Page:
It’s these fine margins that make the difference and despite missing out on automatic qualification on goal difference to Poland, Northern Ireland sneak through as another third place qualifier, with the Ukraine and Poland qualifying with nine and four points respectively.
Automatically qualifying for the next stage Turkey and the Czech Republic both come out trumps when it comes to paying less for basic utility bills and having a lower property price point.
The current holders Spain and Croatia however, both make an early exit. Spain has the second lowest utility costs out of the group, however, it is let down by property prices. Soaring above the rest of the group, property prices in Spain cost £2,107.61 per square meter!
Belgium sails through with ease into the next round having the lowest property price, gym membership and second lowest utility bill cost in the group. In addition to this, despite the country’s cost of living being low, their average monthly income is the third highest of the group, making Belgium a pretty firm favourite to win the tournament.
However, it’s all doom and gloom for Italy coming bottom of the group, if not the entire tournament as although the country’s property, utility bills and gym memberships cost the most within the group, their average wage is the lowest.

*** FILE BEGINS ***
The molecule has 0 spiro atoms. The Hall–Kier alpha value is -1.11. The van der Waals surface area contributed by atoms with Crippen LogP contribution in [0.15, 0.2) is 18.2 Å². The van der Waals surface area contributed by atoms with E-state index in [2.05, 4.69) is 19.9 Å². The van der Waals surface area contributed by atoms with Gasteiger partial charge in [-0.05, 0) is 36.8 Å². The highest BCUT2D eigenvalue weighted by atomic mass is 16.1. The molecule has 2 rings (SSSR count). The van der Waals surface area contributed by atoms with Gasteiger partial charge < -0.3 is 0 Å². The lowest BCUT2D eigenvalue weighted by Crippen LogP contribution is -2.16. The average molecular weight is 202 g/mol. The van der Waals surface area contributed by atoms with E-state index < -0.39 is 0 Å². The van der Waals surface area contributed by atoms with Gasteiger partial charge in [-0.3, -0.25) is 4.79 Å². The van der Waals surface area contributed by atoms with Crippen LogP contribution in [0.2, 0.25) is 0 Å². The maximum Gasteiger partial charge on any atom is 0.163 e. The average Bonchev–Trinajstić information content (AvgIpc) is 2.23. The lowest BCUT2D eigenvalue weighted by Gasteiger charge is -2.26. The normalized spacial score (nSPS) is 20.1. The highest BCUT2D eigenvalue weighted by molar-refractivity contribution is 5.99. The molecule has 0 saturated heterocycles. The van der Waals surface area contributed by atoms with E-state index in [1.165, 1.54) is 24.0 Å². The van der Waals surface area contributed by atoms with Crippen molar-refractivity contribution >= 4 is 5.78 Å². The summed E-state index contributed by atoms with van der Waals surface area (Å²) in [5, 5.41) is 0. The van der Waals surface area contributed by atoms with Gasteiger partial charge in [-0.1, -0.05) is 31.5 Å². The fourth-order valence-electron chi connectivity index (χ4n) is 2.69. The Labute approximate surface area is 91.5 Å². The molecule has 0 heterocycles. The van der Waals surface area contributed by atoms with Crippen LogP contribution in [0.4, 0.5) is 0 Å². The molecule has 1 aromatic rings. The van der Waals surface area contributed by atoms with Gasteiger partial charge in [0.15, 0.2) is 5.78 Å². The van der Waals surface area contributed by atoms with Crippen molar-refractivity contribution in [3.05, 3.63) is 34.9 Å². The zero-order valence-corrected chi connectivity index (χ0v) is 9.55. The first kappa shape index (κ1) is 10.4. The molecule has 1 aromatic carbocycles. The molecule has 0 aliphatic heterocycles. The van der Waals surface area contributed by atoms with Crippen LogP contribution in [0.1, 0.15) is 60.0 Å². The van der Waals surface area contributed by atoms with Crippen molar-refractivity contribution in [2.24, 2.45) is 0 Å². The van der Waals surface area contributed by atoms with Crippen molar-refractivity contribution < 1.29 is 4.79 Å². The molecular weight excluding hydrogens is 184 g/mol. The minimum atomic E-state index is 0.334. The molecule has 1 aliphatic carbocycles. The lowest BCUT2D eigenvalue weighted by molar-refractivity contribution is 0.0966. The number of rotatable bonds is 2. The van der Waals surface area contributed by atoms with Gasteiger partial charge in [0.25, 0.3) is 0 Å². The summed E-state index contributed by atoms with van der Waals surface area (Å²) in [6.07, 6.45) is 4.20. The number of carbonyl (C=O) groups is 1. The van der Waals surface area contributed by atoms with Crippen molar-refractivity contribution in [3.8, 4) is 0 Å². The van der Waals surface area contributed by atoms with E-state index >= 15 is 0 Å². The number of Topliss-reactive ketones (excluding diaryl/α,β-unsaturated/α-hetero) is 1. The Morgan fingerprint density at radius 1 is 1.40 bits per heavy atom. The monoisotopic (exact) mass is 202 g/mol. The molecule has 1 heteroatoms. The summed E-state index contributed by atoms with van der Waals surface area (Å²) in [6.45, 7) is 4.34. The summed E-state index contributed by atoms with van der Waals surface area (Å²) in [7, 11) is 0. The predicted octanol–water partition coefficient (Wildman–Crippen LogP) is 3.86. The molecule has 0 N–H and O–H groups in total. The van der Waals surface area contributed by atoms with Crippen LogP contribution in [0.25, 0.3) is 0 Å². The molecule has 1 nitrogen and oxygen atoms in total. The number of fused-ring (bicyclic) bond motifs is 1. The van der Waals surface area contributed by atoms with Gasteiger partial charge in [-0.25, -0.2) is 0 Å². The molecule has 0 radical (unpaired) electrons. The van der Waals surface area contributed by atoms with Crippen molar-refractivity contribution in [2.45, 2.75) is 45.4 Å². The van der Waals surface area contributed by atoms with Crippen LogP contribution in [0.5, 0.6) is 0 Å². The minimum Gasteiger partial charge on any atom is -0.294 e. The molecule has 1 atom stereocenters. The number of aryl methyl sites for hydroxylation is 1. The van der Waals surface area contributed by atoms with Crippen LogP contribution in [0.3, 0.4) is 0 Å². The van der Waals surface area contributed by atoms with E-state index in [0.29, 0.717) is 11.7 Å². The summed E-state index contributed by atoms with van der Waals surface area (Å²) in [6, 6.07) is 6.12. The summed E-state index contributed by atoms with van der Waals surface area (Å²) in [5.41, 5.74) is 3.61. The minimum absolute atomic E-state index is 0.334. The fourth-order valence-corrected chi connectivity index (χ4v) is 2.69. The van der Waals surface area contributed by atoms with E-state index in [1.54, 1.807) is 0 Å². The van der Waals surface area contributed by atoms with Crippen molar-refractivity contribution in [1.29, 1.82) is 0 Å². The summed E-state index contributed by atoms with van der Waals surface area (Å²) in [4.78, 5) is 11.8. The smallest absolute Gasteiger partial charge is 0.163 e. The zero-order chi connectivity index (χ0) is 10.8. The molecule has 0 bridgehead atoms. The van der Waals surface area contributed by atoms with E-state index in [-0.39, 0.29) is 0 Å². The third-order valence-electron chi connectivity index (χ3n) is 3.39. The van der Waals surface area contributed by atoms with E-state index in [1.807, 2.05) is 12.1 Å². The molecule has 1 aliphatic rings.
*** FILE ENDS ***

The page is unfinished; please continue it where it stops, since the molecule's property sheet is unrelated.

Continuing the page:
In Group F, Austria’s vastly higher price of property and basic utilities means they bow out of the tournament with just one point. Despite a poor take home income, Hungary’s cheaper property price point sees them top the league on five points along with Portugal home to the lowest utility costs in the group. Iceland makes it through as the final third place qualifier, although despite a high take home income, are likely to exit in the next round due to their high property price and cost of gym membership.
With another major tournament comes the build-up and hype of England’s potential chances and there is an underlying feeling that this revamped team could go some distance. It’s likely that football’s world powers will prevail again, with the likes of Spain, Germany and France making the final stages, so we thought we would take an alternative look at how the teams match up.
It’s interesting to see how each team scores when it comes to the costs of living and how they match up with others in the tournament. A higher property price doesn’t necessarily translate to a high cost of living across the board, Sweden has a property price per a square meter of over £5,000 but at £60 a month, the utility costs are one of the lowest in the tournament. On the flip side, the take home outcome in Italy is the lowest in Group E, but the cost of living is very expensive.
It’s unlikely that our research will mirror real life, apart from England’s early exit perhaps, but it will be interesting to see who makes it through from our last 16 to the group stages in a few weeks.Russell Quirk